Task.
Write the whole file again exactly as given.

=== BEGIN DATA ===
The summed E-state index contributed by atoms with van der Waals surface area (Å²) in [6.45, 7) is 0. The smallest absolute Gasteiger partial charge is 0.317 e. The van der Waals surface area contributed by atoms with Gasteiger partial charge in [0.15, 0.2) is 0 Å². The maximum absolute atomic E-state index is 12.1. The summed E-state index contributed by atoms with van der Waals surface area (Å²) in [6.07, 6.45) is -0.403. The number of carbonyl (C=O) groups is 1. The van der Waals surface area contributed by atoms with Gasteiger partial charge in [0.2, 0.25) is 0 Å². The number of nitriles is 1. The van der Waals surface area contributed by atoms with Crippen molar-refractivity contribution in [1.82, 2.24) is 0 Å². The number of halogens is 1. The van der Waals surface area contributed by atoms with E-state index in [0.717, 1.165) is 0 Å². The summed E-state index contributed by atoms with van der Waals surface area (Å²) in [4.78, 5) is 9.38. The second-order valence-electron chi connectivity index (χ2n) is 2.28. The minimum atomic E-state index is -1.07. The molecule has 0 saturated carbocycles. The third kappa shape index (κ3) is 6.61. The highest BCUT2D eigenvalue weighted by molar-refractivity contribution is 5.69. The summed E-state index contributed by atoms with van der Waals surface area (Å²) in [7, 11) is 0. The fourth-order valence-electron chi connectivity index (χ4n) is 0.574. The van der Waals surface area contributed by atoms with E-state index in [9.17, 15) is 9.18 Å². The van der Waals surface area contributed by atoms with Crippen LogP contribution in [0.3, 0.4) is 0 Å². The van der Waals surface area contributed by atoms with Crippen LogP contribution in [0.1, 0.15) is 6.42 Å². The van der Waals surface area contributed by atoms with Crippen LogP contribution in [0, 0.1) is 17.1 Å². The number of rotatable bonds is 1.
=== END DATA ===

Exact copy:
The summed E-state index contributed by atoms with van der Waals surface area (Å²) in [6.45, 7) is 0. The smallest absolute Gasteiger partial charge is 0.317 e. The van der Waals surface area contributed by atoms with Gasteiger partial charge in [0.15, 0.2) is 0 Å². The maximum absolute atomic E-state index is 12.1. The summed E-state index contributed by atoms with van der Waals surface area (Å²) in [6.07, 6.45) is -0.403. The number of carbonyl (C=O) groups is 1. The van der Waals surface area contributed by atoms with Gasteiger partial charge in [0.2, 0.25) is 0 Å². The number of nitriles is 1. The van der Waals surface area contributed by atoms with Crippen molar-refractivity contribution in [1.82, 2.24) is 0 Å². The number of halogens is 1. The van der Waals surface area contributed by atoms with E-state index in [0.717, 1.165) is 0 Å². The summed E-state index contributed by atoms with van der Waals surface area (Å²) in [4.78, 5) is 9.38. The second-order valence-electron chi connectivity index (χ2n) is 2.28. The minimum atomic E-state index is -1.07. The molecule has 0 saturated carbocycles. The third kappa shape index (κ3) is 6.61. The highest BCUT2D eigenvalue weighted by molar-refractivity contribution is 5.69. The summed E-state index contributed by atoms with van der Waals surface area (Å²) in [7, 11) is 0. The fourth-order valence-electron chi connectivity index (χ4n) is 0.574. The van der Waals surface area contributed by atoms with E-state index in [9.17, 15) is 9.18 Å². The van der Waals surface area contributed by atoms with Crippen LogP contribution in [0.3, 0.4) is 0 Å². The van der Waals surface area contributed by atoms with Crippen LogP contribution in [0.1, 0.15) is 6.42 Å². The van der Waals surface area contributed by atoms with Crippen LogP contribution in [0, 0.1) is 17.1 Å². The number of rotatable bonds is 1.